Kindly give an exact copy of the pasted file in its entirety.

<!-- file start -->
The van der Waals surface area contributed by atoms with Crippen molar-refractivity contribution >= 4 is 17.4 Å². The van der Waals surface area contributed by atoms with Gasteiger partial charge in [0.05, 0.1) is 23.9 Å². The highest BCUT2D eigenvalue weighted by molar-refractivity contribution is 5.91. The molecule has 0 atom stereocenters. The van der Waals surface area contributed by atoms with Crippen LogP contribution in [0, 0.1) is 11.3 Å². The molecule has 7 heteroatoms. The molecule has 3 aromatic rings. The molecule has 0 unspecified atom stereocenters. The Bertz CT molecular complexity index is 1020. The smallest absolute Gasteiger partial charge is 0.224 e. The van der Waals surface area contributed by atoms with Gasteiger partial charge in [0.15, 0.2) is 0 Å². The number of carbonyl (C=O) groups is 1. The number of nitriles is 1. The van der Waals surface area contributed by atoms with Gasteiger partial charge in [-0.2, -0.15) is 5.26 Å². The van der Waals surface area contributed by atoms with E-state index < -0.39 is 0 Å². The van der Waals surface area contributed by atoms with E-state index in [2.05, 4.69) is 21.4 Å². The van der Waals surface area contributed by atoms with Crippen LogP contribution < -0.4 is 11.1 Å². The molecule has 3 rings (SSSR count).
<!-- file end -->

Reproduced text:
The van der Waals surface area contributed by atoms with Crippen molar-refractivity contribution >= 4 is 17.4 Å². The van der Waals surface area contributed by atoms with Gasteiger partial charge in [0.05, 0.1) is 23.9 Å². The highest BCUT2D eigenvalue weighted by molar-refractivity contribution is 5.91. The molecule has 0 atom stereocenters. The van der Waals surface area contributed by atoms with Crippen LogP contribution in [0, 0.1) is 11.3 Å². The molecule has 7 heteroatoms. The molecule has 3 aromatic rings. The molecule has 0 unspecified atom stereocenters. The Bertz CT molecular complexity index is 1020. The smallest absolute Gasteiger partial charge is 0.224 e. The van der Waals surface area contributed by atoms with Gasteiger partial charge in [0.15, 0.2) is 0 Å². The number of carbonyl (C=O) groups is 1. The number of nitriles is 1. The van der Waals surface area contributed by atoms with Gasteiger partial charge in [-0.2, -0.15) is 5.26 Å². The van der Waals surface area contributed by atoms with E-state index < -0.39 is 0 Å². The van der Waals surface area contributed by atoms with E-state index in [2.05, 4.69) is 21.4 Å². The van der Waals surface area contributed by atoms with Crippen LogP contribution < -0.4 is 11.1 Å². The molecule has 3 rings (SSSR count).